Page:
In the First Folio (see ShakespearesWords.com), which contained the first printed version of the play, the relevant lines read as follows (emphasis added):
Fillet of a Fenny Snake,
In the Cauldron boyle and bake:
Eye of Newt, and Toe of Frogge,
Wooll of Bat, and Tongue of Dogge:
Adders Forke, and Blinde-wormes Sting,
Lizards legge, and Howlets wing:
For a Charme of powrefull trouble,
Like a Hell-broth, boyle and bubble.
Scale of Dragon, Tooth of Wolfe,
Of the rauin'd salt Sea sharke:
Roote of Hemlocke, digg'd i'th' darke:
Liuer of Blaspheming Iew,
Gall of Goate, and Slippes of Yew,
Sliuer'd in the Moones Ecclipse:
Nose of Turke, and Tartars lips:
Finger of Birth-strangled Babe,
Ditch-deliuer'd by a Drab,
Make the Grewell thicke, and slab.
Adde thereto a Tigers Chawdron,
For th' Ingredience of our Cawdron.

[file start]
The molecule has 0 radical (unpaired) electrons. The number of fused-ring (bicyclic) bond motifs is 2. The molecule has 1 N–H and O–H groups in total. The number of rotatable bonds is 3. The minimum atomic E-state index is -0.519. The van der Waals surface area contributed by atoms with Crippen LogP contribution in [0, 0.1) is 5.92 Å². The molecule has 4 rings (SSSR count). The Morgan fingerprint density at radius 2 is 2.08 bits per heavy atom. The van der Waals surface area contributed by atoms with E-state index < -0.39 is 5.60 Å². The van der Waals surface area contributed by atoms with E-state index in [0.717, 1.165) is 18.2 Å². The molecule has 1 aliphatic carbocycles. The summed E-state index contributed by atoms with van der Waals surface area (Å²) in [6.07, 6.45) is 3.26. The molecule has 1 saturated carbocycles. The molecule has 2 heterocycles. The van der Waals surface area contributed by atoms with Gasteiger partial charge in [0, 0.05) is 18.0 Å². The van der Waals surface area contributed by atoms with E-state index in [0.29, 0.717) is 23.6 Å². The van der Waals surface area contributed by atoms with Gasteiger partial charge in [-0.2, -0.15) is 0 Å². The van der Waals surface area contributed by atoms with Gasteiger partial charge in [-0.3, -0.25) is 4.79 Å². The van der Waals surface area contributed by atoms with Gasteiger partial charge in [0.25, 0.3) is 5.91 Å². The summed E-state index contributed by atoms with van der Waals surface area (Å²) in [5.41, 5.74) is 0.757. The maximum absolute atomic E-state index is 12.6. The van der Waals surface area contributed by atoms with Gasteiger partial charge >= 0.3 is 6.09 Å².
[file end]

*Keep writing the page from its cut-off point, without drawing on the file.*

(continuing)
The word "fang" does not appear in Macbeth; "snake" appears in the current scene and in Act III, scene 2:
We have scotch’d the snake, not kill’d it:
The world "glare" occurs only once in Macbeth, namely in Act III, Scene 4:
Thou hast no speculation in those eyes
Which thou dost glare with!
The forms "eagle" and "eagle's" do not appear in Macbeth; the plural form "eagles" does, namely in Act I, Scene 2:
As sparrows eagles, or the hare the lion.
As far as I can tell, there is either an error in the multiple choice question, or the authors used an edition of Macbeth that deviates significantly from the text in the First Folio.
Update: When you search "eye of bat" "tongue of frog" in Google, all you get is web pages about the test quoted in the question, sometimes with an answer key claiming that the options I and II are correct. This search did not give any results that actually quote an edition of Macbeth in which the phrase "eye of bat and tongue of frog" occurs.
As Spagirl pointed out in a comment, the version of the quiz hosted at Quizziz has a fourth answer option, "Only II", which would be the correct answer.